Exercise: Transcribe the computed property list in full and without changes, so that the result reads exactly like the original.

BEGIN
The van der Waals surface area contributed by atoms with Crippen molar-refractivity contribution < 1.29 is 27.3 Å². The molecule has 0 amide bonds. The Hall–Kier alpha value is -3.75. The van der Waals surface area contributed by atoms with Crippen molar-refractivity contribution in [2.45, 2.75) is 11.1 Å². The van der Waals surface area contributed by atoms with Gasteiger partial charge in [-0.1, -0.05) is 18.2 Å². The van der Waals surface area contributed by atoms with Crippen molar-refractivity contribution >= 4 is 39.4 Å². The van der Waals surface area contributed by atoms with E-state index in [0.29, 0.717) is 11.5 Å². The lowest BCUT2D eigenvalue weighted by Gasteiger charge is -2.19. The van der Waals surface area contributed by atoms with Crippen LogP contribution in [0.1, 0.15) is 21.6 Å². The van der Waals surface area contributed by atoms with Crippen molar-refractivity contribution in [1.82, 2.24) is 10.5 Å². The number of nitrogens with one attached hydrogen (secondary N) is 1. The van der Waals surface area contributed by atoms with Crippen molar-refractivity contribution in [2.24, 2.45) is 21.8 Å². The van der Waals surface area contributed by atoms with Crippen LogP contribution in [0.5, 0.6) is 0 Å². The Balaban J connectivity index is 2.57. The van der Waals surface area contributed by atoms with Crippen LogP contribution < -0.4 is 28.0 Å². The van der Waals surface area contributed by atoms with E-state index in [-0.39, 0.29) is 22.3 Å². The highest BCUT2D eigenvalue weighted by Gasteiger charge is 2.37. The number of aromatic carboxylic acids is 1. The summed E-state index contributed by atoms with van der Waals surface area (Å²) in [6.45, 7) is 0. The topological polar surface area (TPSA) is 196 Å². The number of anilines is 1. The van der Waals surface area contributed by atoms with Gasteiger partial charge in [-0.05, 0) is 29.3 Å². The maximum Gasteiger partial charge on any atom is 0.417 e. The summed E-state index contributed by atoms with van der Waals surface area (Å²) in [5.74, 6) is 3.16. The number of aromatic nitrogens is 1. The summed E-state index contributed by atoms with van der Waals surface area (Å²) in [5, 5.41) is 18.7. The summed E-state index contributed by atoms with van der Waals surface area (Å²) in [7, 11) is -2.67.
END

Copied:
The van der Waals surface area contributed by atoms with Crippen molar-refractivity contribution < 1.29 is 27.3 Å². The molecule has 0 amide bonds. The Hall–Kier alpha value is -3.75. The van der Waals surface area contributed by atoms with Crippen molar-refractivity contribution in [2.45, 2.75) is 11.1 Å². The van der Waals surface area contributed by atoms with Gasteiger partial charge in [-0.1, -0.05) is 18.2 Å². The van der Waals surface area contributed by atoms with Crippen molar-refractivity contribution >= 4 is 39.4 Å². The van der Waals surface area contributed by atoms with E-state index in [0.29, 0.717) is 11.5 Å². The lowest BCUT2D eigenvalue weighted by Gasteiger charge is -2.19. The van der Waals surface area contributed by atoms with Crippen LogP contribution in [0.1, 0.15) is 21.6 Å². The van der Waals surface area contributed by atoms with Crippen molar-refractivity contribution in [1.82, 2.24) is 10.5 Å². The number of nitrogens with one attached hydrogen (secondary N) is 1. The van der Waals surface area contributed by atoms with Crippen molar-refractivity contribution in [2.24, 2.45) is 21.8 Å². The van der Waals surface area contributed by atoms with Crippen LogP contribution in [0.5, 0.6) is 0 Å². The Balaban J connectivity index is 2.57. The van der Waals surface area contributed by atoms with Crippen LogP contribution < -0.4 is 28.0 Å². The van der Waals surface area contributed by atoms with E-state index in [-0.39, 0.29) is 22.3 Å². The highest BCUT2D eigenvalue weighted by Gasteiger charge is 2.37. The number of aromatic carboxylic acids is 1. The summed E-state index contributed by atoms with van der Waals surface area (Å²) in [6.45, 7) is 0. The topological polar surface area (TPSA) is 196 Å². The number of anilines is 1. The van der Waals surface area contributed by atoms with Gasteiger partial charge in [-0.05, 0) is 29.3 Å². The maximum Gasteiger partial charge on any atom is 0.417 e. The summed E-state index contributed by atoms with van der Waals surface area (Å²) in [5.74, 6) is 3.16. The number of aromatic nitrogens is 1. The summed E-state index contributed by atoms with van der Waals surface area (Å²) in [5, 5.41) is 18.7. The summed E-state index contributed by atoms with van der Waals surface area (Å²) in [7, 11) is -2.67.